When we land in Vilnius it is a beautiful, late August evening. We drop our bags at the hotel and after a few minutes we are walking to the great Cathedral square, a popular meeting spot. There’s a big crowd, locals and tourists alike are there. We hear somebody speaking Italian: in this season, a lot of our fellow countrymen visit Lithuania.
We are there because we want to report on the 30th anniversary of the Baltic Way. It was such a pivotal moment in history, its importance cannot be underestimated. When I first heard of it, I was stunned: how could people have organized an actual human chain stretching all the way from Vilnius, the capital of Lithuania, to Tallinn, in Estonia, passing from Riga, the capital of Latvia?
REPORTING FROM THAT DAY IN OUR VIDEO
It covers a whopping 600 km (the equivalent of more than 370 miles). In 1989 the Baltic countries were still under Soviet occupation. The political climate was definitely not the one we have today. Sajūdis had won the elections the year before and the relations with the Kremlin were strained. There was no room for mediation: Lithuania, like the other Baltic states, wanted to be free both from the political domination of the USSR and from the military occupation of the Soviet Army. Both these requests were never considered by the USSR.
On August 23rd 1989, at 7pm, what both the independentist movement Sajūdis and the organizers had been working on for a little over a month finally happened: a long human chain connecting Vilnius, Riga and Tallinn. Two million people along the Baltic roads, including one million Lithuanians. The organizers themselves were taken aback at the success of the initiative, which was originally expected to attract between two and three hundred thousand people. The day wasn’t chosen randomly. On August 23rd, 1939 Nazi Germany and the USSR signed the Molotov-Ribbentrop Pact which basically divided Eastern Europe in two areas of influence between the countries: the Baltic states, of course, ended up being under Soviet influence.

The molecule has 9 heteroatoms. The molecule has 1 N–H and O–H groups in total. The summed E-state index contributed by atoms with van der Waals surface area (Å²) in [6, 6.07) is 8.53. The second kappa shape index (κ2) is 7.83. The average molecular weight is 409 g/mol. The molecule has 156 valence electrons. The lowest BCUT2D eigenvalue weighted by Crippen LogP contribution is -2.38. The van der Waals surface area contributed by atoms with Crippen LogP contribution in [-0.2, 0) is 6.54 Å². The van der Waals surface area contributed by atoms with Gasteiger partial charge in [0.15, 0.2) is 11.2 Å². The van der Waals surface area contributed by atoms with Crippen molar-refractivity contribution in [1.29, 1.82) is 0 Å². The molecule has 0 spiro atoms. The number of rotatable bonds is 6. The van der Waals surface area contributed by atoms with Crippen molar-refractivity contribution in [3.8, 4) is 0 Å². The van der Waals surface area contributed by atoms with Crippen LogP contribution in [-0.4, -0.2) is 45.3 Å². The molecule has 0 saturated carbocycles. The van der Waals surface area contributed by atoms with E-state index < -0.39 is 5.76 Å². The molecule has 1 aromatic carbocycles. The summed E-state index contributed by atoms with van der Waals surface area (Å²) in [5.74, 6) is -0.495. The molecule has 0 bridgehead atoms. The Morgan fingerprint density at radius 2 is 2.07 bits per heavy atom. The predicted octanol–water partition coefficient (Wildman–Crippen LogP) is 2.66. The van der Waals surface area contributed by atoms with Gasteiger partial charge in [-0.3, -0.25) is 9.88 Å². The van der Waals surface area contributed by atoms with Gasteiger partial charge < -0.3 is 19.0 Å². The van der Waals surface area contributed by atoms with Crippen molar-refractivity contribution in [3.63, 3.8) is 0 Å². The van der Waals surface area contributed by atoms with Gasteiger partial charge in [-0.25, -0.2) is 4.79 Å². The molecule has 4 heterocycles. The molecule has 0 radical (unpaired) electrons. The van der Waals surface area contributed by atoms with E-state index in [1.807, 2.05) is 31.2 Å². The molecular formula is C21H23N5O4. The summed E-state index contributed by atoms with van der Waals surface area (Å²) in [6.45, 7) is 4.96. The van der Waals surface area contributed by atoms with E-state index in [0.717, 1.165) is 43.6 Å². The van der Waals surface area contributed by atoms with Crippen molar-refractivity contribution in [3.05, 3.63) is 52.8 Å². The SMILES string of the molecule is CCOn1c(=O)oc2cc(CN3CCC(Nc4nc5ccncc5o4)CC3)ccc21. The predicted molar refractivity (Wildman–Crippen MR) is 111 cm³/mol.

It’s been thirty years since that day in ‘89 and Lithuania is getting ready to celebrate that momentous event. Beside the Cathedral there’s a great art piece: hundreds of Soviet-time radios stacked one on top of the other. The National Radio and TV Station is behind the installation. We are reminded that the radio had a primary role in that event: there was no internet back then, let alone cellphones, so the radio was the only way to share information, also during the event itself. Many people are transfixed by the enormous piece, probably a few are looking to see if they can recognize the model they used to have. The radios were actually brought in by the citizens themselves. The TV station management was surprised, who knew that there were still so many dusty old models lying in people’s attics and basements?
On the 23rd of August, we wake up early. The day will be very long. In the Cathedral square the organizers are putting the last touches for the event that will be in full swing in the evening. There are kids with their teachers on a school trip. Their eyes are caught by the radio display while their teachers educate them about the meaning of this day. Someone is stacking leaflets on a table under the bell tower of the cathedral. The lyrics to the songs, either patriotic or just popular, that will be sung are printed on there. Some of the women are in folk costumes. A group of runners sprints off – we will catch them again in a while. They plan on reaching the border with Latvia.